By Paul Davies, Account Manager, Yospace
As Dan Carterâ€™s 40-metre drop-kick arched over the posts, the Rugby World Cup was decided. Hailed as the greatest ever tournament, the level of digital coverage reached new heights too.
Every single match was streamed online by UK broadcasters, and every one employed server-side ad replacement to generate digital revenues. In this article Iâ€™ll explain why.
As Steve Jobs once said: â€œYouâ€™ve got to start with the customer experience and work backwards to the technology.â€ So, bearing that well-informed mantra in mind, what does the viewer expect in live simulcast?
Primarily, they want to see the game, uninterrupted (hence the unpopularity of pre-rolls). When play stops at half-time, an advertisement break is widely accepted â€“ indeed expected â€“ from a commercial broadcaster. The challenge in replacing these advertisements is to ensure frame-accurate, seamless transitions to maintain the viewerâ€™s trust.
A big strength of server-side is that transitions are seamless by nature, especially when you are able to encode advertisement assets ahead of time to exactly match the source profile of the underlying stream. Frame-accuracy can be achieved by integrating with the broadcasterâ€™s automation system, conditioning the stream at source, and delivering an experience where the viewer does not even notice the replacement take place.
Online streaming benefits from the level of personalisation that can be achieved, which is a potent tool when applied to advertising. By investing in building user profiles and developing knowledge of their audience, broadcasters enable ad breaks to be catered to the interests of the individual viewer.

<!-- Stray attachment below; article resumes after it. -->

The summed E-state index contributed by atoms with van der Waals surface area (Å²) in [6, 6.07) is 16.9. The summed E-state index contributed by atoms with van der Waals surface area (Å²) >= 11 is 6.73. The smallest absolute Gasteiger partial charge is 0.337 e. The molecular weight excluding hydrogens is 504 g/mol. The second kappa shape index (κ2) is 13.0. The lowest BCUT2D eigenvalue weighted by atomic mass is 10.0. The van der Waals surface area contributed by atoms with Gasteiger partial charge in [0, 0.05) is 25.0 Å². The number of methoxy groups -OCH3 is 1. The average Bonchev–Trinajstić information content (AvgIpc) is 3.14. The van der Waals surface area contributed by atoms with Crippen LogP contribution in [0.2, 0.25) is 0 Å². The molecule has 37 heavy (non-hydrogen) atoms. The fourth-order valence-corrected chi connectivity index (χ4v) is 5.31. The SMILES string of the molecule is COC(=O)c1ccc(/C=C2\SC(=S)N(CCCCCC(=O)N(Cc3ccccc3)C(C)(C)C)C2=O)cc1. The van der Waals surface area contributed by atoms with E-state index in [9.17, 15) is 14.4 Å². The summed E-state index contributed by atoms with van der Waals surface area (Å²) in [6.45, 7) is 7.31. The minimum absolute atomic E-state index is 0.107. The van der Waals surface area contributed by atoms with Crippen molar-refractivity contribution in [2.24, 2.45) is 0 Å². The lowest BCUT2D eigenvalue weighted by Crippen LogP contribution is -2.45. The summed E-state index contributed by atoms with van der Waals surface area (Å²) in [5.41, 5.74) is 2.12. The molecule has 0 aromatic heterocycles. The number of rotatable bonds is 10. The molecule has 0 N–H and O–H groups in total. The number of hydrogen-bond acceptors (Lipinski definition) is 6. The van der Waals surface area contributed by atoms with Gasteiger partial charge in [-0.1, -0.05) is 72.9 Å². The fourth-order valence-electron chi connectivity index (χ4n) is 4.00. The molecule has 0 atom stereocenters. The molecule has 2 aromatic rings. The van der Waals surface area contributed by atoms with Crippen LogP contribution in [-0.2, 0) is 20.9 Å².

User engagement can be driven further by implementing clickthrough and overlay functionality that corresponds to the advertisement that is being viewed at the time. Player-side interactivity is triggered by server-side ad calls, meaning the advertiser experiences the best of both worlds â€“ seamless, server-side ad insertions with player-side functionality.
With such a seamless and engaging proposition for the viewer, combined with reliability at the scale required for major national events, itâ€™s easy to see why broadcasters were keen to implement server-side advertisement replacement for the World Cup.
The principle of combining server-side insertions with the player-based benefits can be applied to analytics too â€“ an area that has traditionally been considered a weakness of server-side.
By deploying an analytics SDK in the player, ad views can be tracked to the same level of intricacy that has previously been seen solely in client-side solutions. The result is the most compelling approach to monetising live simulcast yet seen.
Most compelling of all to the viewer, who experiences a true broadcast-quality stream without any of the buffering or disruptions that have become so disruptive in online video. Such reliability, combined with personally engaging advertising, resulted in view-through rates of up to 98.2% during the tournament â€“ an incredible figure, and a genuinely new source of digital revenue for the broadcaster.
I almost forgot to mention ad blockers. So much debate is raging at the moment that I feel I should mention it, if nothing else just to improve the searchability of this article. Let me finish then with another statistic: we know view-through rates at the Rugby World Cup reached 98.2%, but do you know how many ads were blocked?